A local role

Although I-Plans are currently being coordinated at the state level, those involved say that counties, cities and tribal governments have a critical role to play in the success of the overall I-Team Initiative.

"A lot of the true framework themes — like transportation, cadastral and hydrography — are primarily local data," said Dennis Goreham, manager of Utah's Automated Geographic Reference Center. "So they have got to be involved, not only in the data creation side but in the planning side as well."

The I-Team Initiative holds tremendous benefits for local governments. Once the coordination of resources gets under way, officials will know what data other entities are collecting and will be able to target their own resources more effectively and begin identifying other layers that might be needed to provide constituent services.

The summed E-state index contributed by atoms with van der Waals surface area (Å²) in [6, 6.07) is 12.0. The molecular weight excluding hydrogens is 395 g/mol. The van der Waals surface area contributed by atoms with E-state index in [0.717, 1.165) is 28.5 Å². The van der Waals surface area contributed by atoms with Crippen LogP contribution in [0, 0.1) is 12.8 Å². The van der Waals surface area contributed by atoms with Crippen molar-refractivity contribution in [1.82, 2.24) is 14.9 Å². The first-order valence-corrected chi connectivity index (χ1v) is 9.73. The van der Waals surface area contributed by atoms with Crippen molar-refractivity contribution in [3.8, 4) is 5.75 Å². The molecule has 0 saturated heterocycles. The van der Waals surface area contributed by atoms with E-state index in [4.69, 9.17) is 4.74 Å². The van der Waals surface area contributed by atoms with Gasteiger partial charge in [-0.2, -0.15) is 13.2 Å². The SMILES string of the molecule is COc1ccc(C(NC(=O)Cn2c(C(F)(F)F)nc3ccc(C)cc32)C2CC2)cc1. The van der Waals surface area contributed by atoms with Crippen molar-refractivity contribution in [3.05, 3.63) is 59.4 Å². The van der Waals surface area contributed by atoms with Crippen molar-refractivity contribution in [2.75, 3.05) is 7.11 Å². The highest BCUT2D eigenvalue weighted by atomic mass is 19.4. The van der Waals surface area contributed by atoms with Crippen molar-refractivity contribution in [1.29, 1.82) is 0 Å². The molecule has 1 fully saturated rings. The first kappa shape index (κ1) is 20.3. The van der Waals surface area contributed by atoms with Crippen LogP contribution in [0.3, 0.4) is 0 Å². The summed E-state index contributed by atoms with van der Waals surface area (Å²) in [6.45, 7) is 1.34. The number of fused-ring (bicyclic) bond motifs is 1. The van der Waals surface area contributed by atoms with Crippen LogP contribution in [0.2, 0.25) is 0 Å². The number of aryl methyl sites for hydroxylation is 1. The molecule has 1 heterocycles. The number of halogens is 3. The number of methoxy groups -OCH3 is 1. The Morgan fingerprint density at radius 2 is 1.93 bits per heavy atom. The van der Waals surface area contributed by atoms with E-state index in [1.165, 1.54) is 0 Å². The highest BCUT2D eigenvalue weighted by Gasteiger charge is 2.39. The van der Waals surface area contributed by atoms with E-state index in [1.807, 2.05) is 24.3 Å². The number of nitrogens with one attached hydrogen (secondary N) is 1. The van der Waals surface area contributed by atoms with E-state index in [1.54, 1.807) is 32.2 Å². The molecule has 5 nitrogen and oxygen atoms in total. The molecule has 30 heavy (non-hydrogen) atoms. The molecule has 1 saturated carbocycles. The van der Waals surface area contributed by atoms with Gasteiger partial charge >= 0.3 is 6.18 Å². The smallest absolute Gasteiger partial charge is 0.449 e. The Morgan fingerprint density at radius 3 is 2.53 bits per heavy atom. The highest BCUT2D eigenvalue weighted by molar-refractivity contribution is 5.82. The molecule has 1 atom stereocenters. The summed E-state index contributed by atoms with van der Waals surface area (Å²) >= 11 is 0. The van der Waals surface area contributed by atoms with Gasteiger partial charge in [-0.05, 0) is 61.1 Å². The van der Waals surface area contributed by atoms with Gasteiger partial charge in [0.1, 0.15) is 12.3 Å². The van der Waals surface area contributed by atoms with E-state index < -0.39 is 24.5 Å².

For local governments that haven't become actively involved in geographic information systems, Jeff Arnold, deputy legislative director for the National Association of Counties, noted that "participation in an I-Team process will help bring them up to speed on newer technologies and other aspects without having to spend the training dollars to make that happen."

Local governments are well-advised to seek out participation in an I-Team project. "If nothing else, GIS specialists at the local level need to offer themselves up as an educational resource," Arnold said. "They need to make sure that the data is developed at a granularity level that is fine enough so that it is really usable by the counties and other local governments."

Hayes is a freelance writer based in Stuarts Draft, Va. She can be reached at [email protected].

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